Also see: https://zovon.com/health-conditions/diabetes/diabetes-and-brain/
Type 2 diabetes is a serious concern for the elderly, which is why a healthy weight, proper nutrition, and active lifestyle are always prescribed for anyone trying to limit the risk of diabetes. Many people are concerned about the use of cholesterol-lowering drugs and the onset of diabetes. According to a 2013 study reported by Canadian researchers Carter et al. in the British Medical Journal (BMJ), however, the risk is only for those who take a specific cholesterol-lowering drug called Lipitor. Lipitor has the highest risk of causing diabetes. In the study, 22 percent of the 500,000 people involved in the study had a higher risk of diabetes as a result of the medication. The percentages went down from there, with an 18 percent higher risk for those who took Crestor and a 10 percent higher risk for those who took Zocor.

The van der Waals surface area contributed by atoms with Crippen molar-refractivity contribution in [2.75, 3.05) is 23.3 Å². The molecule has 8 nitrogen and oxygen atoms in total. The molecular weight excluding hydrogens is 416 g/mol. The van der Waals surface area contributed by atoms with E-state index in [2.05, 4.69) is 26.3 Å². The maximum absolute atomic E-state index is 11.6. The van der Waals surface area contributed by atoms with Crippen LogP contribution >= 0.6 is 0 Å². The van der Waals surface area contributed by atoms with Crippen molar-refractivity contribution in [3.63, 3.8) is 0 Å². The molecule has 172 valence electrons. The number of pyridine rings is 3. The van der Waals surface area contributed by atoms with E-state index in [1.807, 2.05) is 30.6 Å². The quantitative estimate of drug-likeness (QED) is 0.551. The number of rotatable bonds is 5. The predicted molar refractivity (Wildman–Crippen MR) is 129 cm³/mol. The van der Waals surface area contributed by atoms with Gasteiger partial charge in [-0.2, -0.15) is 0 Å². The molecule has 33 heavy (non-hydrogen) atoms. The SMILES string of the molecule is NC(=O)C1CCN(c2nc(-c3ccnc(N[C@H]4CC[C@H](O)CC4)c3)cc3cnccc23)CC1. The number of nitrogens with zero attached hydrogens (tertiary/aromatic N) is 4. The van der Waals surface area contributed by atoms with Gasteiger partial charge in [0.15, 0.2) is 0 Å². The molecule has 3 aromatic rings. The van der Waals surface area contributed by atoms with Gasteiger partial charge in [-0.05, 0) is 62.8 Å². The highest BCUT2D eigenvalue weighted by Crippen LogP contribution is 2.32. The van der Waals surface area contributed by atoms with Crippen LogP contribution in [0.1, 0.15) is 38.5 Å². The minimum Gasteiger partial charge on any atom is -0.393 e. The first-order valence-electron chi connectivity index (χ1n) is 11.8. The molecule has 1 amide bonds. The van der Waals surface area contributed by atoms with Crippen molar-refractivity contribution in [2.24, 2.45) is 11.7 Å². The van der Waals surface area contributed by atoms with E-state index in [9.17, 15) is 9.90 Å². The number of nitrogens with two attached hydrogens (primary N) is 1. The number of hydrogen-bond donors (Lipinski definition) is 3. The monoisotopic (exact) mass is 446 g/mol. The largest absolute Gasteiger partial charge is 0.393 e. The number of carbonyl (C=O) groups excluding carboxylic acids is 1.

What the study also reported, however, is that taking statin reducing drugs is more important than not taking them and avoiding the risk of diabetes. Since cholesterol affects the cardiovascular system, it is an important drug to take if diet and lifestyle changes do not have the desired effect on cholesterol levels.
The bottom line is that each person should consult his or her physician about what drugs are right for him or her. A medication that might work without any side effects for one person with high levels of cholesterol may have adverse side effects for someone else, and vice versa. There is no way to predict which drug will work for which patient until a full medical history has been provided and the pros and cons discussed. Of course, the best way for anyone to lower their cholesterol is to have a diet filled with:
- Healthy fat
- Protein-rich, plant-based foods
Patients should avoid foods with saturated fats, excessive sugars, and high levels of cholesterol. Patients should also exercise daily and maintain a healthy weight as much as possible.